With Microsoft reportedly pouring $10 billion into OpenAI, the maker of ChatGPT, it seems keen to corner the market maker that generative AI text is likely to be. They are not alone. You can almost hear the colossal checkbooks opening worldwide to access ChatGPT, its cousins and descendants.
In education, the market and business opportunities are different, more than likely not in creating with AI, but in spotting it. That’s because, in what was the most predictable of all consequences, students have already used ChatGPT to cheat. In classrooms everywhere, students try to pass off computer-generated work as their own. And while a few observant professors have noticed AI-created writing, sooner or later – and probably sooner – instructors will need help.
If we’re honest, they already are. The global education community cannot rely on the attentive reading of a few teachers to ensure the integrity of academic work and the value of teaching credentials. In any case, it cannot rely on that alone.
So as AI grows, helping teachers see into the fog of technology will be of increasing value. And since being able to detect AI content is a strong deterrent to using it inappropriately, helping schools avoid massive academic fraud could become its own billion-dollar business. The demand for tools to recognize ChatGPT will not be as great as the demand for ChatGPT itself. But there is no reason to doubt that it will be quite large anyway.
Based on what we’re being told and what we’ve already seen, the question isn’t if AI detection systems will exist, but what they will look like and when they will be widely used. And, of course, whether education providers can risk going without them. In most cases, they probably can’t.
We know the detection regimes are coming because some of them are already here, which means the race to quality development and full deployment of these AI detection products and services is already well underway.
One, created by a student at Princeton University, inexplicably received a lot of media attention. That was even after several companies said they had already done the same. Since then, Futurist and others have reported that its solution has problems. Maybe more than a few. A good try, but perhaps not the effort that comes to define this space. Addressing AI cheating the right way will likely require more serious investment.
If it’s not there, the to-market solution could come from Australia, where a team recently said their software could recognize GPT text.
Or it could come from Europe, from a startup like CrossPlag. The company says their technology not only reliably detects text created by ChatGPT, but is also accurate at recognizing text performed by common AI-assisted paraphrasing tools in attempts to fool existing plagiarism detection systems.
CrossPlag says their system is also good at picking up on what’s called “spinning” — a newer but fairly common method of tricking teachers and anti-cheat systems by running text through various translation tools, distorting it from the one language to another and then back to English. Here they say that being in Europe and dealing with the multiple language requirements is a big help.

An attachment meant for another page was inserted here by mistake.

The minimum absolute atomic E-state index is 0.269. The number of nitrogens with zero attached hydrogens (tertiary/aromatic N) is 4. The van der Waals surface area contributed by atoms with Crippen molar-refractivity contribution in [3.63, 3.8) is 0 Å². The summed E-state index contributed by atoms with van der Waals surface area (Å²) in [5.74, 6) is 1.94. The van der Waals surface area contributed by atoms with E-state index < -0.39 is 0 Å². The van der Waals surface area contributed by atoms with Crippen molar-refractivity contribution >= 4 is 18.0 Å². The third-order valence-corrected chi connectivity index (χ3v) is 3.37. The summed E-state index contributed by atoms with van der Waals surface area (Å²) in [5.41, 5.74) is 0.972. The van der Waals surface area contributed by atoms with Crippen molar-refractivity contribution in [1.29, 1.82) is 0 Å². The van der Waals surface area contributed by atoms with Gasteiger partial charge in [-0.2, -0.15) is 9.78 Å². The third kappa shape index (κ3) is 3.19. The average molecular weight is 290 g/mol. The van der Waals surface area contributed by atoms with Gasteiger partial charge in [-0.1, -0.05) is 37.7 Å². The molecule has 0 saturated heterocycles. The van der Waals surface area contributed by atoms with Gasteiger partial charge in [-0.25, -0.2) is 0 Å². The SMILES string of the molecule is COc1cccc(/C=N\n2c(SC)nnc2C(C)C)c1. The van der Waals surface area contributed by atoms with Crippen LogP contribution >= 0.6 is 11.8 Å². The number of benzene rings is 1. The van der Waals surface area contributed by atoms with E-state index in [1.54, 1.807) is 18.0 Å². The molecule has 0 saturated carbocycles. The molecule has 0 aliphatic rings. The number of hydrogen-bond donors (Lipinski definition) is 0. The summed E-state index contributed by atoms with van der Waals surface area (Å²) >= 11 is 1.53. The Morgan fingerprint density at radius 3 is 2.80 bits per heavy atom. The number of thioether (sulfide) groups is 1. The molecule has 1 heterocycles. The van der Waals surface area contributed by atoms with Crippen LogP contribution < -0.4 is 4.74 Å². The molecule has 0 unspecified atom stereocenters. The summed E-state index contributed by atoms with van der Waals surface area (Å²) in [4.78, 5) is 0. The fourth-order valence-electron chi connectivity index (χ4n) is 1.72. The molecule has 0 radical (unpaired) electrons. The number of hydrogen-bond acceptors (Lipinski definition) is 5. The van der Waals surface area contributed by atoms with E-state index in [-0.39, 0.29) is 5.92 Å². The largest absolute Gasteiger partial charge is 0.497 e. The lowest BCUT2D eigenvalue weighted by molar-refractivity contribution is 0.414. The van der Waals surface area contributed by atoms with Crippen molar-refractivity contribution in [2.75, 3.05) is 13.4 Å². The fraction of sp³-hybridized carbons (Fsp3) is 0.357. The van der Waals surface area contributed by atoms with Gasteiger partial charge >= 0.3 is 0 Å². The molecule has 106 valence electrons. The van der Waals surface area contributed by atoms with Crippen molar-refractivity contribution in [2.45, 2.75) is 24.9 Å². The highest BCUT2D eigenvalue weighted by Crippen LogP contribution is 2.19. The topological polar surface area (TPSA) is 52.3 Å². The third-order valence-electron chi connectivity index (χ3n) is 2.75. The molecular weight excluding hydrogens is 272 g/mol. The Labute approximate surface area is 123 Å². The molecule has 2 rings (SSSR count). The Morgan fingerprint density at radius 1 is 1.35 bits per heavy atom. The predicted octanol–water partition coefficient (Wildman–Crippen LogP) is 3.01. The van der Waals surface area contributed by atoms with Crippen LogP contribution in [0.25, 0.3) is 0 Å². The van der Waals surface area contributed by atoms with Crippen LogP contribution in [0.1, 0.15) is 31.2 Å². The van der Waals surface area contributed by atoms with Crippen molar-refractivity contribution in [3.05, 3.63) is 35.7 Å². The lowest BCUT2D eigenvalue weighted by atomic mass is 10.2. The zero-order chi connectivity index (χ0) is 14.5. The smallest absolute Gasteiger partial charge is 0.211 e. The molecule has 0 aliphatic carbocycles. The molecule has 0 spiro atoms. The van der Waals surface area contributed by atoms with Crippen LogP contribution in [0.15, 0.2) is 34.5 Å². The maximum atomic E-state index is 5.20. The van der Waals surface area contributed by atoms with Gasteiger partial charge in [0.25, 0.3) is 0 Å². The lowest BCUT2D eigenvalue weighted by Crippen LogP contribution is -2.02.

Then there’s Turnitin, the industry leader in helping teachers and schools track down suspicious written work. They also say they have a ChatGPT solution that they are testing right now. They’ve already released a preview. They rely on their experience and expertise to develop a winning detection system.
“While these AI generative writing models for major languages like ChatGPT are general purpose, the AI systems to detect their statistical signatures must be purpose built,” said Eric Wang, vice president of AI at Turnitin. We leveraged our deep understanding of how students write and what teachers will find useful to build a detector that provides insight into how these AI generative writing systems are used in student writing. What we are testing now and rolling out soon is built on 20 years of working with teachers, giving them insight into the actual work of students.
And it doesn’t hurt that Turnitin already has its systems and software in thousands of schools around the world, in a platform and user experience that instructors are already familiar with.
Then there’s always the possibility of OpenAI being the ones identifying their own work. The company has hinted at adding a watermark to the AI text, making it easy to spot – a “mitigation” they call it.
But of course, if you know anything about technology or academic misconduct, the minute OpenAI adds a watermark, someone will develop an app that takes it out, shifting the responsibility for distinguishing AI from human writing back to teachers and back to a or more of these companies.
Wherever it comes from, the company or companies that develop a tool that can actually reliably find and flag suspicious bone spatter based on how it writes and the words it chooses will likely enjoy significant market exposure. Not to mention helping to preserve the integrity of academic work and the value of human creativity.
That’s not a bad value proposition – literally or figuratively.
However it turns out, there is exceptional value and profit waiting to be won with generative AI like ChatGPT – not just in the AI, but in helping all of us be able to see who is actually talking to us. Or that it’s a who at all.